People who live in moist, humid climates, or those who are prone to allergies, often increase the comfort and health of their homes by using a dehumidifier. A dehumidifier removes excess moisture from the air, condensing it into liquid water that is collected in a tank or expelled down a drain, making the surrounding indoor air less humid.
Reduced humidity in the air is helpful and healthful for many reasons. In homes and offices, less humidity in the air means:
- Less condensation on windows or water pipes, reducing drips that may lead to water damage
- Less mold and mildew, which are common allergens that thrive in moist environments
- Less dust and fewer dust mites, which are common allergens, and also a source of dirt and debris that needs to be cleaned
- Reduction of stale, unpleasant smells and odors in carpets, curtains, and linens
For these reasons and more, many people benefit from having a dehumidifier in their indoor environments, and appreciate the improved air quality.
In order to gain the most benefit from a dehumidifier, it must be properly placed. There are conditions under which a dehumidifier will not work well, so taking these into account when first setting up a dehumidifier will help prevent issues from the beginning:
- Make sure the dehumidifier is the right size for the space. While a 30-pint unit may be rated for 1,500 square feet of space, if the environment is extremely humid, or there are lots of open doors and windows, a larger unit may be required
- Consider the temperature of the space. Dehumidifiers won’t operate in temperatures below 60° Fahrenheit, and the coils will freeze. Even low-temperature dehumidifiers won’t work properly in temperatures below 40° Fahrenheit. If a space is damp and also cold, the dehumidifier is not likely to work properly and will require a warmer temperature
- Place the unit correctly. Dehumidifiers require unrestricted airflow at the intake and exhaust points. It is best to place them with at least 12 inches of unobstructed space around the unit for maximum efficiency
- Increase the humidistat setting. Although it’s natural to want to set the humidity as low as possible, particularly in the beginning, the dehumidifier will work better for longer (and still keep you comfortable) at settings of 40-50 percent humidity
Even under optimal conditions, like any other appliance, eventually a dehumidifier is bound to have problems. Over time, a dehumidifier is likely to stop working as efficiently, or may stop working altogether.
Cleaning and maintenance
Many dehumidifier problems can be prevented with regular cleaning and maintenance. Here are some tips on how to maintain your dehumidifier and prevent common problems
- Empty the water collection tank and replace it properly within the unit.
Every two weeks (or when the filter light comes on)
- Remove the air filter and clean it with warm water, mild soap, and a small amount of bleach. Let the filter thoroughly dry before replacing it in the unit
- Clean the water collection tank with warm water, mild soap, and a small amount of bleach. Mold and mildew can build up in the water tank, and from there, the spores can be dispersed into the surrounding air. Regular cleaning and disinfecting will prevent mold problems. Make sure the water tank is seated correctly when it is replaced in the unit.
Twice a year (or seasonally if needed)
- Twice a year (or following manufacturer’s instructions), replace the air filter with a new one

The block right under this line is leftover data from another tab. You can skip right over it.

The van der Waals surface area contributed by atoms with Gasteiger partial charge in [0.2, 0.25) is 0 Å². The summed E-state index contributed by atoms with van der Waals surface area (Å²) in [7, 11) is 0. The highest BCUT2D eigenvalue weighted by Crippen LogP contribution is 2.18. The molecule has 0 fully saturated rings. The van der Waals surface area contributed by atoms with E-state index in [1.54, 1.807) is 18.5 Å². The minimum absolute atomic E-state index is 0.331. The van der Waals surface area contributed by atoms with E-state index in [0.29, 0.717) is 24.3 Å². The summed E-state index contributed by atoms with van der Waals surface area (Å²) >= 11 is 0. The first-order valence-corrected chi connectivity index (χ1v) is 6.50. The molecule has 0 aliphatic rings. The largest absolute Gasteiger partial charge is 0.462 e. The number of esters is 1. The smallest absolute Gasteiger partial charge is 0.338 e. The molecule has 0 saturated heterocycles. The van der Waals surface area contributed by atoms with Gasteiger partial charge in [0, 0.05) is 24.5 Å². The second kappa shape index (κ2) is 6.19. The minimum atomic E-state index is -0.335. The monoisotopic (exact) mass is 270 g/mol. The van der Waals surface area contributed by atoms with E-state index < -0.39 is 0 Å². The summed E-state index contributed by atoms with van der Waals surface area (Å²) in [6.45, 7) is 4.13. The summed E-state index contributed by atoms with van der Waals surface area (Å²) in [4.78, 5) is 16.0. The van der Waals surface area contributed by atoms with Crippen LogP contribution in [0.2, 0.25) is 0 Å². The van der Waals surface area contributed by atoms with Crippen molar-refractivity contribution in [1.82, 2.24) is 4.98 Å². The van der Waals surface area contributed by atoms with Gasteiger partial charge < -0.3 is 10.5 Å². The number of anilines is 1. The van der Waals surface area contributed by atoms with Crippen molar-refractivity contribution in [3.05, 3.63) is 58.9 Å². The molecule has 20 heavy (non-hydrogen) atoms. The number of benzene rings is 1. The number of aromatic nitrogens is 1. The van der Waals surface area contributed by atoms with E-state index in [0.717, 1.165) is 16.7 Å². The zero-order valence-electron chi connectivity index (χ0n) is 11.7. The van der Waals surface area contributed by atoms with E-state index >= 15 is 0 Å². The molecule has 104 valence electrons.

- Clean the air intake and exhaust. Using a vacuum with a soft brush attachment, clean dust and debris from the air intake and exhaust to prevent accumulation and blockage of air flow through the dehumidifier
Regular cleaning and maintenance will prevent many dehumidifier problems and failures, but there are also few common issues that are easy to diagnose and correct on your own.
If the dehumidifier won’t turn on
- Check the basics. Is the unit plugged in correctly and the power switch on?
- Empty the water tank. If the water tank is empty, make sure it is properly seated in the unit. If it is empty and correctly seated, feel for the flow switch and make sure that it is able to move freely and correctly; if it’s become blocked or stuck, the unit will think the tank is full when it isn’t, and not turn on
If no air exhausts when the dehumidifier is running
- It is likely a problem with the fan inside the unit. Use a screwdriver to open the case, and a vacuum cleaner with a soft brush attachment to clean dust and debris inside the dehumidifier. Try to turn the fan by hand and make sure that it turns freely without impacting or rubbing on any internal components
If there is frost on the coils
- The dehumidifier won’t operate at extremely cold temperatures. If there is frost on the coils, turn the unit off and allow it to defrost. Maintain an adequate temperature in the room, and correct air flow around the unit to keep it operating well. Consider elevating the placement of the dehumidifier; since warm air rises, placing it on a table or shelf may give it access to warmer air in the room
Related: How to Fix Dehumidifier From Iced Up
If it runs but doesn’t reduce the humidity
- If the dehumidifier is on, but the water tank doesn’t fill or the room remains humid, check the humidistat to set it between 40-50% humidity.
- If the humidistat is set correctly, but the tank still doesn’t fill, it may be a problem with the refrigeration system. Clean the unit thoroughly and see if that helps the problem.
Most dehumidifier problems can be prevented or diagnosed by thorough cleaning and regular maintenance. If you have cleaned the inside of the unit and don’t see any broken parts or problems, it is a good idea to take it to an appliance repair shop for further diagnosis. Often the cost of repairs is higher than the cost of replacement, so consult a technician and use your best judgement.